These amendments seek to ensure that the Government amend and consider alternative legislation to tackle the threat of new psychoactive substances, alongside control under the Misuse of Drugs Act 1971. We are keen to see all existing legislation used to curb the availability of these substances, though not as a substitute regime for harmful drugs whose proper place is under control under the 1971 Act. The UK needs a legislative response that is appropriate to the immediate threat that a new drug poses when there is evidence that its harms are commensurate with class A or class B drug use. Temporary class drug orders will provide a preventive and proportionate response to the threat posed by disrupting the supply chain and protecting the public as a priority while giving the ACMD time to assess the drug and its harms.
On the point made by the noble Lord, Lord Judd, the noble Baroness will of course be aware that in bringing in these temporary orders while a substance is evaluated, we are not in any way criminalising the user. I also draw noble Lords’ attention to Section 1(2) of the 1971 Act by which the Advisory Council on the Misuse of Drugs already has the remit to provide,
“advice on measures (whether or not involving alteration of law) which in the opinion of the Council ought to be taken for preventing the misuse of such drugs”.
We will not prejudge the advice that the ACMD is preparing, including its thematic advice on new psychoactive substances.
On government Amendments 307C and 307D, the Government have always been committed to proper scrutiny of our drugs laws. We accept the recommendation of this House’s Delegated Powers and Regulatory Reform Committee that the affirmative procedure is preferred while still enabling us to take swift action against the threat of a new psychoactive substance throughout the year. The advice sometimes comes forward very quickly and there are periods when the House is in long Recess through the summer. The amendments take account of the concerns of the House’s committee but at the same time ensure that we are not tardy with the harms that we are notified of by the ACMD. To remain in force, a temporary class drug order will need to have been approved in both Houses within 40 sitting days.
I am sorry that I cannot accept the noble Baroness’s amendments. I would be very concerned that we would potentially deal with psychoactive substances which would ultimately fall within the class A or class B category. Notwithstanding that, it is up to the ACMD to offer the Government alternative advice as to other routes if it felt that was appropriate. On that basis, I ask the noble Lords to withdraw their amendments.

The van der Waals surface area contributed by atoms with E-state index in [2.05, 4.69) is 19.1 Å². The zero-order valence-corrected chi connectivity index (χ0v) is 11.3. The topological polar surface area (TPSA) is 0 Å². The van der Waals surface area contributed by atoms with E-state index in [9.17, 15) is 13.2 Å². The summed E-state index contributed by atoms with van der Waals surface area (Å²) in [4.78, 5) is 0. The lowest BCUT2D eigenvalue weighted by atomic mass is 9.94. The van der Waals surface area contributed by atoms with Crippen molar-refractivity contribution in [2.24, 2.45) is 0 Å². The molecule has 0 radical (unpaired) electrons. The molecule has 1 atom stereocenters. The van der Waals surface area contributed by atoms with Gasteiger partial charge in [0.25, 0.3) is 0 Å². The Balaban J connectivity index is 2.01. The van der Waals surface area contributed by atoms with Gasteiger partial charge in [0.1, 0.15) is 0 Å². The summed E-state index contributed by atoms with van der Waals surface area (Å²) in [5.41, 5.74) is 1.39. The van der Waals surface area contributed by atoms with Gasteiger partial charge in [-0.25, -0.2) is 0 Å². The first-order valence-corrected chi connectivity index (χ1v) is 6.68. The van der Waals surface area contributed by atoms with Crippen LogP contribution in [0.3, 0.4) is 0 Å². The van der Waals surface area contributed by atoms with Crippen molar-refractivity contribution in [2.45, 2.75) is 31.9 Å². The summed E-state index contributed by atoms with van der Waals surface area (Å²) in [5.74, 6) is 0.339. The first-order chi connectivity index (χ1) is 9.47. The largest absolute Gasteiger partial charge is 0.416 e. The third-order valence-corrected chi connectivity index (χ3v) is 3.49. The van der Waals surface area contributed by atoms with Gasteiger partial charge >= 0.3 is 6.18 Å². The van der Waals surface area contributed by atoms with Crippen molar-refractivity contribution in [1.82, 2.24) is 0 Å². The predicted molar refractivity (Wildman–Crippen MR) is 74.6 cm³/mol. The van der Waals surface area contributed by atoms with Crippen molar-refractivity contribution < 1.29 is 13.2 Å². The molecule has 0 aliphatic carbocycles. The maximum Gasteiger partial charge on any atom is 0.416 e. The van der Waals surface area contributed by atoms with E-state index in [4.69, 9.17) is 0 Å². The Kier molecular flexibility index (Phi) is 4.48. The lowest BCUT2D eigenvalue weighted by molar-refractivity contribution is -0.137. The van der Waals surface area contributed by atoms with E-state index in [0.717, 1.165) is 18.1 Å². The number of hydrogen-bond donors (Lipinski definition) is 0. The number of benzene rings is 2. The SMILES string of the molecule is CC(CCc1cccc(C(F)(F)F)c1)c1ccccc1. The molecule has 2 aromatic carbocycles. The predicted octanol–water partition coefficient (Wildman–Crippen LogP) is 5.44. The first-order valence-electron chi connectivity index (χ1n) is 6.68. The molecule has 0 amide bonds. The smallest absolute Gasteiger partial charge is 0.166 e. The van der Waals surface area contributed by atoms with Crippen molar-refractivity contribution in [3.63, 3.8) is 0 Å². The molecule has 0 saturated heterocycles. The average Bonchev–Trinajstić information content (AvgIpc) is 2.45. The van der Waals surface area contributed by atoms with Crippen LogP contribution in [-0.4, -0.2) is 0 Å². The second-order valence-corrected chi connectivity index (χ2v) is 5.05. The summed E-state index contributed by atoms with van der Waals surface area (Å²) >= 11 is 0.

I am grateful for the Minister’s response. I am not at all clear how she envisages the less dangerous substances should be regulated. I am not at all clear that this can be done under current legislation other than through the Misuse of Drugs Act. That is the concern reflected in these amendments. I believe that there is no alternative as the Bill stands, so I wonder whether the Minister could respond to that point.
I am very happy to write to the noble Baroness. As I explained, the ACMD in making its recommendations to the Government is able to indicate any routes that it thinks that the Government should take. I am very happy to explore that with her. We are awaiting a report from the ACMD on these new psychoactive substances, and it may well be that that will inform the Government better as to the range of options available to us.
I thank the Minister for that response. My understanding is that in fact there will be a need for further legislation and it is my concern that the Government do all they can to take steps to prepare for that so that there is no gap or delay before these substances can be appropriately controlled through regulatory mechanisms other than the Misuse of Drugs Act. But with that point made, I beg leave to withdraw my amendment.
Amendment 307ZB withdrawn.
Amendments 307ZC to 307B not moved.
Schedule 17 : Temporary class drug orders
Amendments 307C and 307D
307C: Schedule 17, page 225, line 41, after “(6)” insert “—
(a) is subject to subsection (10), and(b) ”
307D: Schedule 17, page 226, leave out lines 1 to 3 and insert—
“(10) An order under this section—
(a) must be laid before Parliament after being made, and(b) ceases to have effect at the end of the period of 40 days beginning with the day on which the order is made unless before the end of that period the order is approved by a resolution of each House of Parliament.(11) In calculating that period of 40 days no account is to be taken of any time during which Parliament is dissolved or prorogued or during which both Houses are adjourned for more than 4 days.
(12) Subsection (10)(b)—